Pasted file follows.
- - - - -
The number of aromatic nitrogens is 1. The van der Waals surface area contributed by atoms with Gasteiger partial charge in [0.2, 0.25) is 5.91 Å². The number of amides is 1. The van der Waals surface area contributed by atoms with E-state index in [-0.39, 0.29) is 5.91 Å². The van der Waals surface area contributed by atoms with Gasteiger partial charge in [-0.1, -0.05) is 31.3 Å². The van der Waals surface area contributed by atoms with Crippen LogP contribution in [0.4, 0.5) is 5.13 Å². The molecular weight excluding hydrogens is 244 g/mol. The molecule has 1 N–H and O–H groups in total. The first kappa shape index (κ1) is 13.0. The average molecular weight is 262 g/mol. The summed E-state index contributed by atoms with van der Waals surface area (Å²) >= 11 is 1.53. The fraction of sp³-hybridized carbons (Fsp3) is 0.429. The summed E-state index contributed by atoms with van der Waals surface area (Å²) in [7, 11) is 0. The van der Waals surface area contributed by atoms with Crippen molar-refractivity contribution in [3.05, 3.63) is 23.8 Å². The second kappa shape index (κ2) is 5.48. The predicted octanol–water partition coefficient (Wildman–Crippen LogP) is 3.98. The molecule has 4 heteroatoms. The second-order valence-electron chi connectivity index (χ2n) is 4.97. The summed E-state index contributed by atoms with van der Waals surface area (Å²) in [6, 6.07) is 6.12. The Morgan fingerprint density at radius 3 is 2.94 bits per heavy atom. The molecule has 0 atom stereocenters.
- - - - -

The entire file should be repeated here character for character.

The number of aromatic nitrogens is 1. The van der Waals surface area contributed by atoms with Gasteiger partial charge in [0.2, 0.25) is 5.91 Å². The number of amides is 1. The van der Waals surface area contributed by atoms with E-state index in [-0.39, 0.29) is 5.91 Å². The van der Waals surface area contributed by atoms with Gasteiger partial charge in [-0.1, -0.05) is 31.3 Å². The van der Waals surface area contributed by atoms with Crippen LogP contribution in [0.4, 0.5) is 5.13 Å². The molecular weight excluding hydrogens is 244 g/mol. The molecule has 1 N–H and O–H groups in total. The first kappa shape index (κ1) is 13.0. The average molecular weight is 262 g/mol. The summed E-state index contributed by atoms with van der Waals surface area (Å²) >= 11 is 1.53. The fraction of sp³-hybridized carbons (Fsp3) is 0.429. The summed E-state index contributed by atoms with van der Waals surface area (Å²) in [7, 11) is 0. The van der Waals surface area contributed by atoms with Crippen molar-refractivity contribution in [3.05, 3.63) is 23.8 Å². The second kappa shape index (κ2) is 5.48. The predicted octanol–water partition coefficient (Wildman–Crippen LogP) is 3.98. The molecule has 4 heteroatoms. The second-order valence-electron chi connectivity index (χ2n) is 4.97. The summed E-state index contributed by atoms with van der Waals surface area (Å²) in [6, 6.07) is 6.12. The Morgan fingerprint density at radius 3 is 2.94 bits per heavy atom. The molecule has 0 atom stereocenters.